Utility Week

UTILITY Week 15th January 2015

Utility Week - authoritative, impartial and essential reading for senior people within utilities, regulators and government

Issue link: https://fhpublishing.uberflip.com/i/626032

Contents of this Issue


Page 8 of 31

UTILITY WEEK | 15Th - 21sT JanUarY 2016 | 9 Policy & Regulation This week Industry at odds over storage ownership ECC told that DnOs lack an appetite for innova- tion and should not be at the forefront of storage An industry row broke out at a select committee hearing this week over the best way to develop energy storage and the role of distribution network operators (DNOs). On one side, industry experts claimed that giving DNOs owner- ship and operation of energy storage projects would be the best way to develop the nascent technology. On the other, Tempus Energy chief executive Sara Bell slammed DNOs for their lack of innovation and said they could not be trusted to lead the development of storage. The Energy and Climate Change Select Committee, which was hearing evidence on smart grids, was trying to identify barriers to the uptake of energy storage. Stor- age is needed to mitigate the intermittency of renewa- bles but is not yet available at scale. Stephen Goldspink, a director with Siemens Energy Management, told the committee DNO ownership would be a "really positive step" because there is currently no incentive for them to use storage solutions. But Bell said DNOs were "not known for their innova- tive approach". She also said that if you wanted the "most economic response", the storage unit should be sited with an organisation that wants to optimise the whole value chain, and that "is not the DNO". Other solutions put to the select committee on how to quickly remove barriers included the ability to bid for a contract for difference on the basis of a hybrid of tech- nology and for energy storage to no longer be classified as an "end user". LD WaTEr 'Let water firms take lead on flooding' Economist Dieter Helm has called for a "radical rethink" on flood defence, including greater responsibility for water companies. In a recent paper, Helm suggested the conventional approach to flood defence, carried out by the Environment Agency and financed largely by the Treasury, was "at best inefficient", and that water com- panies have the "capability and scale" to take over duties from the agency. The most important single step to be taken now is an "explicit recognition that the status quo is not only unsustain- able but is never likely to be sustainable", he said. "A radical rethink starts with working out what an optimal flood defence system would look like." ELECTrICITY Lords motion to repeal FITs cut Lib Dem peer and former coali- tion minister Lynne Featherstone has tabled a motion in the House of Lords to repeal changes to the feed-in tariff (FIT) announced by Decc last month. Starting on 8 February the department plans to bring in lower tariffs for almost all forms of renewable installation, with 15 January set as the deadline for applications to get the current rates. Changes to the rates for solar photovoltaics have faced wide- spread criticism from within the industry. Under the plans, the tariff for small domestic instal- lations of less than 10kW will be cut by 63 per cent, from around 12p/kWh to 4.39p/kWh. The rate for small commercial instal- lations of between 10kW and 50kW is set to fall from 11.3p/ kWh to 4.59p/kWh. Decc's own impact assessment predicts the new tariffs will lead to job losses in the solar sector of between 9,700 and 18,700. Gas KPMG to report on the future for gas The Energy Networks Associa- tion's Gas Futures Group (GFG) has appointed KPMG to evaluate the different possibilities for the future of gas in the UK over the next 25 years. KPMG has won a com- petitive tender to undertake an independent study, which will inform a GFG report detailing a full range of scenarios on the future of gas until 2050. The shadow minister for energy and climate change, Alan Whitehead, said in November that the gas industry should look forward to a future that includes green gas, district heating and power-to-gas schemes. Networks: what should their role be? Political Agenda Jillian Ambrose "Amber Rudd is still trying to get energy prices down" By mid-January many a New Year resolution has bitten the dust. Aer all, the same sin- cerely held goals which might pepper the year as a whole are unlikely to take on extra resilience due to the turning of a calendar. And so the same-old mantra begins again: "This time I mean it…" For most of us a lapsed ambi- tion is just a slightly depressing, if entirely familiar, start to the year. But for energy secretary Amber Rudd the need to extract cuts last year, but on the whole consumer groups remain scepti- cal that the full force of the 2015 commodities price crash has been passed through. And with the worst of the winter cold yet to come, energy companies may well be hoping to delay further cuts until the spring. Still, Rudd may have reason for greater optimism than most with the weight of the CMA remedies expected to bolster her resolve later this month. consumer price cuts from the big six may feel more frustrat- ing than the average January setback. Rudd's resolution that energy costs must come under control has morphed from a new-job goal last summer, to a number one priority by the Conservative party conference in autumn. And this week in her first major interview of 2016 with The Daily Telegraph, her warning to the big six has emerged once more: cut bills in line with costs. And this time, she means it "in the strongest possible terms", the newspaper said. British Gas may have complied with two 5 per cent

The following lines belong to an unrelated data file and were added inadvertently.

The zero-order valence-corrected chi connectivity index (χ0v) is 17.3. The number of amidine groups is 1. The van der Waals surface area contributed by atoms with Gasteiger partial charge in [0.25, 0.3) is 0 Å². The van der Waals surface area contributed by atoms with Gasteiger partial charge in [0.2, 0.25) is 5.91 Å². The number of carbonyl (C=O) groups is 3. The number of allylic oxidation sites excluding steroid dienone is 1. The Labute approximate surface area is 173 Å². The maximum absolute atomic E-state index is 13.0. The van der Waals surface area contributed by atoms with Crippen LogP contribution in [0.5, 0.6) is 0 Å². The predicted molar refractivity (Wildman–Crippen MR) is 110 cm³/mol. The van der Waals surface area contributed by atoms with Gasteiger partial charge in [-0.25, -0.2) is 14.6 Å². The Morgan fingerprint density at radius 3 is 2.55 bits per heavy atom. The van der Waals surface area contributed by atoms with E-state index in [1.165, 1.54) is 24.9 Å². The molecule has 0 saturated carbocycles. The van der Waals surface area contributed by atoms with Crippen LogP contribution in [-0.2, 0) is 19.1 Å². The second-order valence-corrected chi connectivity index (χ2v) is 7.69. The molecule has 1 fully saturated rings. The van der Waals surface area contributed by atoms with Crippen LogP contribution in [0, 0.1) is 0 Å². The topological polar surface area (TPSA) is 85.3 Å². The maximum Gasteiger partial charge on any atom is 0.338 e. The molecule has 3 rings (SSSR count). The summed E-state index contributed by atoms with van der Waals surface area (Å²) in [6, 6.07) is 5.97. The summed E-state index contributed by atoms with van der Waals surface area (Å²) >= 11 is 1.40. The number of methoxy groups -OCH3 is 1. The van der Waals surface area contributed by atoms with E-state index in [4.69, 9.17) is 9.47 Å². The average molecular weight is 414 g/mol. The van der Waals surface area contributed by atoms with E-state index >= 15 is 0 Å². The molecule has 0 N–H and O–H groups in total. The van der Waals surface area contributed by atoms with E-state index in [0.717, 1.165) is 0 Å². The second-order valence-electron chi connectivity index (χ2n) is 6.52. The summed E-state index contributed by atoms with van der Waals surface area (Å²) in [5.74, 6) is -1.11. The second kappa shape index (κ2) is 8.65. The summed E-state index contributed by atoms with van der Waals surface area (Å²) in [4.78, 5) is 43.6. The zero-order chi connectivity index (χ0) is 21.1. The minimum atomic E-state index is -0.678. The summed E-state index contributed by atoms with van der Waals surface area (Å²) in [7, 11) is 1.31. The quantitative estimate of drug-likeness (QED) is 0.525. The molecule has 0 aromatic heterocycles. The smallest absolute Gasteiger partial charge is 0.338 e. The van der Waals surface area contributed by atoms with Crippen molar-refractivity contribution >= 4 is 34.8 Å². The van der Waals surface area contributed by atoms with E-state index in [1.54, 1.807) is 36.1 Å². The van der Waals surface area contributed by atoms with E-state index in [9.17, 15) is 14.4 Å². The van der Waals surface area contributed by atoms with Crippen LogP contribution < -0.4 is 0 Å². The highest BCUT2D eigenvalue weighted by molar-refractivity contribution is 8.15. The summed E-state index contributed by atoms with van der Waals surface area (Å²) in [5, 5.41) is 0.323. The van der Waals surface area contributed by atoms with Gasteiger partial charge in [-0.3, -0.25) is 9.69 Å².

Articles in this issue

Archives of this issue

view archives of Utility Week - UTILITY Week 15th January 2015